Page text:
Who Watches the Watchmen,...well, I did.
There are several versions that exist of the Watchmen movie (Theatrical cut, Ultimate Cut, Motion Comic Version), but this review applies to the Director’s Cut. I had seen the shorter theatrical cut in (obviously) the theatre when this film first came out, and I was not too impressed with it. The pacing and structure of the story was not well handled and was such an uneven movie. But the Director’s Cut which runs just over 3 hours is surely an improvement. I couldn’t tell you what is added to this version, but overall it seems more complete and all parts of the story are given enough time to grow and conclude at their proper rate.
Watchmen is a nearly literal screen adaptation of the graphic novel of the same name. I have not read this novel, but it is often referred to as THE greatest comic book ever and also one of the best 20th century novels. The story takes place in an alternate 1975 America, where the Watchmen (a group of masked vigilantes) have given up on helping to save people after being banned from society. Once one of their members is murdered, the Watchmen begin to reunite and attempt to solve the crime which may be linked to the escalating nuclear tensions between USA and Russia.
The style of this movie is somewhat similar to Sin City with regards to how shots are framed, coloured and its use of narration. This is an obvious comparison since that movie is also adapted from another one of the most beloved graphic novels. It is also similar to The Dark Knight in terms of dealing with the responsibilities a vigilante gives himself or owes to society.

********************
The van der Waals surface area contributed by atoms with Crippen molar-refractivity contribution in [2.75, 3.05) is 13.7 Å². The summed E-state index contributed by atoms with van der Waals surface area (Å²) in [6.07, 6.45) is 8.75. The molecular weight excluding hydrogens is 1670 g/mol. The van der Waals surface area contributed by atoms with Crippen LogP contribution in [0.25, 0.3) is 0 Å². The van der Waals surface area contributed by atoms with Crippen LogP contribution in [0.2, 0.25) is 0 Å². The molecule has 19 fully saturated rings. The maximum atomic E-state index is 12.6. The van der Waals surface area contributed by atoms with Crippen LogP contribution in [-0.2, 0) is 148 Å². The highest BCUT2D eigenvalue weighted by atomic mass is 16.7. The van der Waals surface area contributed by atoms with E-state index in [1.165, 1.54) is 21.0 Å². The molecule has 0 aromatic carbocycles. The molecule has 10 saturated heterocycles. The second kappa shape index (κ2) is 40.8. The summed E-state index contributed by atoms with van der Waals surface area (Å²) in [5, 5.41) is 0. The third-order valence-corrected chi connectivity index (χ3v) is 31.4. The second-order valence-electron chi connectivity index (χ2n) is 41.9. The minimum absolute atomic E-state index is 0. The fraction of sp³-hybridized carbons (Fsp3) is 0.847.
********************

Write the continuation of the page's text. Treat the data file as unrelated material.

Now for an actual review, this is a truly compelling film. The length flies by, and the incredible visuals and details of the environment keep you fully immersed in this world. Since it is a direct adaptation, the film is virtually divided into separate chapters that each focus on a certain character’s background and personality. This can be viewed as good (for its originality) or bad (for the resulting pace of the film). Personally, I don’t think this choice works very well, but it is nevertheless a deliberate choice that honours the original novel and helps to deeply establish each of our masked heroes and the outlook on vigilantism that they represent.
The acting is nothing special, and the directing is fine since he is just replicating the novel shot for shot. There are numerous song choices throughout that can be really cheesy or cliche, but some of them work. Specifically Bob Dylan's "Times are a Changin" over the beautiful opening credits fits perfectly. The real genius and fascination behind this film is the source material and subsequently, the story. Although the plot is simple, this is a thematically complex story that has tons to say about the state of the cold war in the late 70s, vigilantes, rebellion, god-complexes, one’s responsibility to society, and so on and so forth. Therefore most of the credit of this film goes to Alan Moore’s graphic novel.
Summary: I haven’t seen the even longer Ultimate Cut, but the Director’s Cut is a definite improvement on the original release. Watchmen has a lot to say and a lot to show you within its world. This is not a happy movie, but will definitely pose many complex questions in your head. Bringing the graphic novel alive, this movie becomes #243 out of the 1478 movies I’ve seen [courtesy of flickchart.com].